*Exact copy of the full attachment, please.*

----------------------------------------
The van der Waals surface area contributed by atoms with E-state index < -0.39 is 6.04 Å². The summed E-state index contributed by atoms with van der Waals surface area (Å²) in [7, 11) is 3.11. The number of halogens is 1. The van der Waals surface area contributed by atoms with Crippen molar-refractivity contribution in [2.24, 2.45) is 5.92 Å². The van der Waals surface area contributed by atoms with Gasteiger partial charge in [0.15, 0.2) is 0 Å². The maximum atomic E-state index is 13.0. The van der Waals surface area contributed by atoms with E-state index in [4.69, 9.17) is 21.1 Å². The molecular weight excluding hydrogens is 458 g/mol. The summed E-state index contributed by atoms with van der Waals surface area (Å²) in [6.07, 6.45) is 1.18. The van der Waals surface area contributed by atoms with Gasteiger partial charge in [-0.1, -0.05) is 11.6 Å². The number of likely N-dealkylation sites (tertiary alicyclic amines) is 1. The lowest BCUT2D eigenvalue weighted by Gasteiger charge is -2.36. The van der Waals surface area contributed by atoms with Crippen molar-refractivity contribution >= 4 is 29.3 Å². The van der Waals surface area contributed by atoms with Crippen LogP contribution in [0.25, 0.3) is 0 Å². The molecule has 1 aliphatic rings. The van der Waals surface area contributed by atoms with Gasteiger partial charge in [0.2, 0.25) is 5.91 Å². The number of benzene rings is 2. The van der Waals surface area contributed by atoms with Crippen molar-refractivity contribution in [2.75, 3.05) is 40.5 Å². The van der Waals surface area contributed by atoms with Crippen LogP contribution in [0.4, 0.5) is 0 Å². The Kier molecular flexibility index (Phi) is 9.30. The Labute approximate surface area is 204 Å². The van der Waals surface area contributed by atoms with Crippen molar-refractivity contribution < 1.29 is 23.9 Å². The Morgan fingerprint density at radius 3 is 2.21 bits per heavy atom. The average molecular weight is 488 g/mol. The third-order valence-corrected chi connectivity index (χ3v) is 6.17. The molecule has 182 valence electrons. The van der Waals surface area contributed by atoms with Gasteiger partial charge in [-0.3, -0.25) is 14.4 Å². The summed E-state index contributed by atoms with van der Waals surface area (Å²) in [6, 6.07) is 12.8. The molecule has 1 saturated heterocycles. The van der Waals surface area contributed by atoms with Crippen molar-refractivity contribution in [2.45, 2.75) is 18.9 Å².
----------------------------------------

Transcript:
The van der Waals surface area contributed by atoms with E-state index < -0.39 is 6.04 Å². The summed E-state index contributed by atoms with van der Waals surface area (Å²) in [7, 11) is 3.11. The number of halogens is 1. The van der Waals surface area contributed by atoms with Crippen molar-refractivity contribution in [2.24, 2.45) is 5.92 Å². The van der Waals surface area contributed by atoms with Gasteiger partial charge in [0.15, 0.2) is 0 Å². The maximum atomic E-state index is 13.0. The van der Waals surface area contributed by atoms with E-state index in [4.69, 9.17) is 21.1 Å². The molecular weight excluding hydrogens is 458 g/mol. The summed E-state index contributed by atoms with van der Waals surface area (Å²) in [6.07, 6.45) is 1.18. The van der Waals surface area contributed by atoms with Gasteiger partial charge in [-0.1, -0.05) is 11.6 Å². The number of likely N-dealkylation sites (tertiary alicyclic amines) is 1. The lowest BCUT2D eigenvalue weighted by Gasteiger charge is -2.36. The van der Waals surface area contributed by atoms with Crippen molar-refractivity contribution >= 4 is 29.3 Å². The van der Waals surface area contributed by atoms with Crippen LogP contribution in [0.25, 0.3) is 0 Å². The molecule has 1 aliphatic rings. The van der Waals surface area contributed by atoms with Gasteiger partial charge in [0.2, 0.25) is 5.91 Å². The number of benzene rings is 2. The van der Waals surface area contributed by atoms with Crippen molar-refractivity contribution in [2.75, 3.05) is 40.5 Å². The van der Waals surface area contributed by atoms with Crippen LogP contribution in [0.4, 0.5) is 0 Å². The Kier molecular flexibility index (Phi) is 9.30. The Labute approximate surface area is 204 Å². The van der Waals surface area contributed by atoms with Crippen molar-refractivity contribution < 1.29 is 23.9 Å². The Morgan fingerprint density at radius 3 is 2.21 bits per heavy atom. The average molecular weight is 488 g/mol. The third-order valence-corrected chi connectivity index (χ3v) is 6.17. The molecule has 182 valence electrons. The van der Waals surface area contributed by atoms with Gasteiger partial charge in [-0.3, -0.25) is 14.4 Å². The summed E-state index contributed by atoms with van der Waals surface area (Å²) in [6, 6.07) is 12.8. The molecule has 1 saturated heterocycles. The van der Waals surface area contributed by atoms with Crippen molar-refractivity contribution in [2.45, 2.75) is 18.9 Å².